On 6 November, a month before the attack on Pearl Harbour, the operational order of the Japanese South Seas Force said that, after securing Guam, it would assemble in Truk and, with the cooperation of the Navy, occupy Rabaul.
By mid-December Japanese scout and reconnaissance aircraft were frequently spotted over Rabaul. By early January the Japanese had reasonably accurate knowledge of Australian troop deployments and equipment in Rabaul and detailed orders were issued.
The first bombs fell on 4 January 1942 at 10.35 am, killing twelve and wounding thirty. Most of those who died were people from the Trobriand Islands having their first meal following being rescued after six weeks lost at sea. The bombing continued for the next three weeks until Rabaul was invaded.
On 8 January, Malaita left Rabaul with Japanese internees and a few remaining European women. The last plane from Sydney arrived on 16 January.
The commander of Lark Force, Lieutenant Colonel Scanlan, had based the defence of Rabaul on the assumption of the availability of a brigade group that never eventuated. He had made no plans for retreat or withdrawal. Indeed, on Christmas Day 1941, he issued the grim order that “there shall be no faint hearts, no thought of surrender, every man shall die in his pit.”
The raid by Japanese carrier-based aircraft on 20 January was the beginning of the end. In an engagement with 80 bombers and 40 fighters lasting less than ten minutes, three of RAAF 24 Squadron’s eight remaining Wirraways were shot down, one crashed on take-off and two were damaged in crash-landings.
Wing Commander Lerew had famously signalled RAAF HQ in Melbourne with the motto Nos Morituri Te Salutamus (‘we who are about to die salute you’), the phrase uttered by gladiators in ancient Rome before entering combat.
“For sheer, cold-blooded heroism I have never seen anything to compare with the pilots of those Wirraways”, Sergeant FS Smith, AIF, said later. “They knew they were doomed but they had all the guts in the world.”
At the end of the attack, Herstein, on which Acting Administrator Page had hoped civilians might be embarked, had been torn from its moorings and lay burning in the harbour. Thirty of the crew, mostly Norwegian, were later captured by the Japanese. Most were lost on Montevideo Maru.
The next day – 21 January – reports were received in Rabaul that a large convoy was approaching from the north-west. It was a Japanese naval taskforce of eight cruisers, twelve destroyers, nine submarines and two aircraft carriers with 171 aircraft.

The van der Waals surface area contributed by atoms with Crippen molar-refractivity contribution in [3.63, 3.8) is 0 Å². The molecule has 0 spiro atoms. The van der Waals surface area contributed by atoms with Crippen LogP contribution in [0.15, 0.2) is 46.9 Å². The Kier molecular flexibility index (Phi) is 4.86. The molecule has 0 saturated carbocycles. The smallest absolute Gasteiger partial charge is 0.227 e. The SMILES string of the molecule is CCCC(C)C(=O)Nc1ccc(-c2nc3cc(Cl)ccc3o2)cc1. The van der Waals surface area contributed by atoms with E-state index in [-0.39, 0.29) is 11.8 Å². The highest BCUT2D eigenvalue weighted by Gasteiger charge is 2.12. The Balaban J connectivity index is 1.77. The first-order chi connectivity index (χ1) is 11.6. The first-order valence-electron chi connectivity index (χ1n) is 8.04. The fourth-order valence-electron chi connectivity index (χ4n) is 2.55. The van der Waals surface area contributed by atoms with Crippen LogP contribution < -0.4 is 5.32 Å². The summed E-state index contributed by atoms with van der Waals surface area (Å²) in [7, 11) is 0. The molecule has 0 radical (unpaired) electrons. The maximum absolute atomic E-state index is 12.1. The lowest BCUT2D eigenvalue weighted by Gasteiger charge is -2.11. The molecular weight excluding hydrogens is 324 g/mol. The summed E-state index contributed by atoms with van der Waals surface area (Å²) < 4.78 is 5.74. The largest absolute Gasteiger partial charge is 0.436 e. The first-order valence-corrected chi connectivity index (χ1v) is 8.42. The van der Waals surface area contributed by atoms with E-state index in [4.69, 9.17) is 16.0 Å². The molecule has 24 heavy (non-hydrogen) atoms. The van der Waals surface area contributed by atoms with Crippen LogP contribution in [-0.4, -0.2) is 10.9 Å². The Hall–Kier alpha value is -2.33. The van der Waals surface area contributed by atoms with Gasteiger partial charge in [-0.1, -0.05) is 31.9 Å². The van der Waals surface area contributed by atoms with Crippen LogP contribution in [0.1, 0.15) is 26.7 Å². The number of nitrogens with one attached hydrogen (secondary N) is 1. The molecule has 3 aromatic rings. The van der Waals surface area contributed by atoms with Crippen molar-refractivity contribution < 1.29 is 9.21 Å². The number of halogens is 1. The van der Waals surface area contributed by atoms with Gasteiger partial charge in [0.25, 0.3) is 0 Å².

On 21 January, there were also air strikes on Bulolo, Salamaua and Lae, the administrative centre since September when Administrator Sir Walter McNicoll moved there because of volcanic activity in Rabaul.
McNicoll, a very sick man, realised a Japanese occupation was approaching and handed responsibility for civil administration to the NGVR, before leaving for Port Moresby and Australia.
Civil administration of the Mandated Territory effectively ended as the Japanese occupied Rabaul on 23 January and formally ceased in Papua on 14 February 1942. The separate Papuan and New Guinea administrative units were combined in April into the Australian New Guinea Administrative Unit (ANGAU).
By that evening of 21 January all Rabaul civilians had either taken shelter in a nearby precinct called Refuge Gully to await the Japanese or had left town by vehicle for distant plantations.
The next day, 22 January, Rabaul was bombed by fighters and dive bombers. No RAAF aircraft were available, the indigenous population was terrified and the troops apprehensive. Rabaul had all but fallen.
The invasion fleet carrying Major-General Tomitaro Horii’s 5300 strong South Seas Force, a brigade group based on the 55th Division, that had also taken Guam, arrived off their anchoring points at 11.40 pm.
Soon after midnight on Friday 23 January, Major Bill Owen’s A Company heard the hum of an approaching aeroplane and watched as a parachute flare illuminated the harbour. Owen’s 90 AIF and 50 NGVR had taken a defensive position along the harbour shoreline north of Vulcan volcano to await the attack.
A fleet of transports launched landing barges, each holding between 50 and 100 men, at six points around the harbour. At 1 am landing craft could be seen heading towards Matupit island.
“The fighting was effectively over within a few hours,” says Australian historian, Emeritus Professor Hank Nelson. “Probably less than 100 Japanese and Australians died in battle. The Australians were too few to oppose most landings, they were quickly divided, communications between companies and headquarters were lost early.
“Those Australians who fought stubbornly were bypassed and naval and air-power directed against them.”
By 8 am the main body of the occupation force was mopping-up and Rabaul township was occupied. Soon after 9, Lark Force headquarters received reports that the Japanese were coming “in their thousands” and could not be held.
At about 11, Colonel Scanlan gave the order “every man for himself”. No further defence was feasible. Australian forces withdrew and broke into small parties. Men tried to escape to the north and south coasts of New Britain, struggling through unknown country without maps, medicines and stores. In all, only 450 soldiers and civilians managed to escape.
At 11.30 the Japanese naval force moved up the harbour in line. By noon, the Gazelle Peninsula was in the hands of the invading force. Naval combat troops captured Vunakanau airfield at 1.10 pm. The invasion of Rabaul was complete.
From: The Tragedy of the Montevideo Maru: Time for Recognition
Copyright Rabaul and Montevideo Maru Society